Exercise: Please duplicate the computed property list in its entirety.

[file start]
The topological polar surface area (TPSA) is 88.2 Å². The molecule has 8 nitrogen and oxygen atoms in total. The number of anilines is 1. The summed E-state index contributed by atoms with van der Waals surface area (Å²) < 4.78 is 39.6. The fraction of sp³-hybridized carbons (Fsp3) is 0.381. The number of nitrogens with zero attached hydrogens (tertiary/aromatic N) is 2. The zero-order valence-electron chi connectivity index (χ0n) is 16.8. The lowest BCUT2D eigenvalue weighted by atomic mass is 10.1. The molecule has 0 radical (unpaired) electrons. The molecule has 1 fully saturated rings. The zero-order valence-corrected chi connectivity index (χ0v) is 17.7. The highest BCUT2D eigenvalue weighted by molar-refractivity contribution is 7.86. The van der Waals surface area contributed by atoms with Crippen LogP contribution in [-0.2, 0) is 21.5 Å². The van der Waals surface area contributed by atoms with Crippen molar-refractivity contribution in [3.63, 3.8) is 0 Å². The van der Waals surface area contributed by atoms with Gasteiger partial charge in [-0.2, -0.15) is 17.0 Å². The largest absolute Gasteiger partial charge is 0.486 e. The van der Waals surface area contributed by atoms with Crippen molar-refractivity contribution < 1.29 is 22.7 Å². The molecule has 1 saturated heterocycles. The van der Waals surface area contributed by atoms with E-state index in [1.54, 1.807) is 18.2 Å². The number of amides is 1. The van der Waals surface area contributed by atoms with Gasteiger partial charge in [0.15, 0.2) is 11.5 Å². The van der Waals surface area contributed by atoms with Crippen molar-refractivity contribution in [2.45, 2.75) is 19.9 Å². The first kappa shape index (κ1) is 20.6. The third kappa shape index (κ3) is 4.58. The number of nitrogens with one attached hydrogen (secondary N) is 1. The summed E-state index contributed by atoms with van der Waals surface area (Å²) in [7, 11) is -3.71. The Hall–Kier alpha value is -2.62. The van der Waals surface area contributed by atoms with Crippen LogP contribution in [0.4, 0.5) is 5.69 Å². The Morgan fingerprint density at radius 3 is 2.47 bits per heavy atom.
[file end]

The topological polar surface area (TPSA) is 88.2 Å². The molecule has 8 nitrogen and oxygen atoms in total. The number of anilines is 1. The summed E-state index contributed by atoms with van der Waals surface area (Å²) < 4.78 is 39.6. The fraction of sp³-hybridized carbons (Fsp3) is 0.381. The number of nitrogens with zero attached hydrogens (tertiary/aromatic N) is 2. The zero-order valence-electron chi connectivity index (χ0n) is 16.8. The lowest BCUT2D eigenvalue weighted by atomic mass is 10.1. The molecule has 0 radical (unpaired) electrons. The molecule has 1 fully saturated rings. The zero-order valence-corrected chi connectivity index (χ0v) is 17.7. The highest BCUT2D eigenvalue weighted by molar-refractivity contribution is 7.86. The van der Waals surface area contributed by atoms with Crippen LogP contribution in [-0.2, 0) is 21.5 Å². The van der Waals surface area contributed by atoms with Crippen molar-refractivity contribution in [3.63, 3.8) is 0 Å². The van der Waals surface area contributed by atoms with Gasteiger partial charge in [-0.2, -0.15) is 17.0 Å². The largest absolute Gasteiger partial charge is 0.486 e. The van der Waals surface area contributed by atoms with Crippen molar-refractivity contribution < 1.29 is 22.7 Å². The molecule has 1 saturated heterocycles. The van der Waals surface area contributed by atoms with E-state index in [1.54, 1.807) is 18.2 Å². The number of amides is 1. The van der Waals surface area contributed by atoms with Gasteiger partial charge in [0.15, 0.2) is 11.5 Å². The van der Waals surface area contributed by atoms with Crippen molar-refractivity contribution in [2.45, 2.75) is 19.9 Å². The first kappa shape index (κ1) is 20.6. The third kappa shape index (κ3) is 4.58. The number of nitrogens with one attached hydrogen (secondary N) is 1. The summed E-state index contributed by atoms with van der Waals surface area (Å²) in [7, 11) is -3.71. The Hall–Kier alpha value is -2.62. The van der Waals surface area contributed by atoms with Crippen LogP contribution in [0.4, 0.5) is 5.69 Å². The Morgan fingerprint density at radius 3 is 2.47 bits per heavy atom.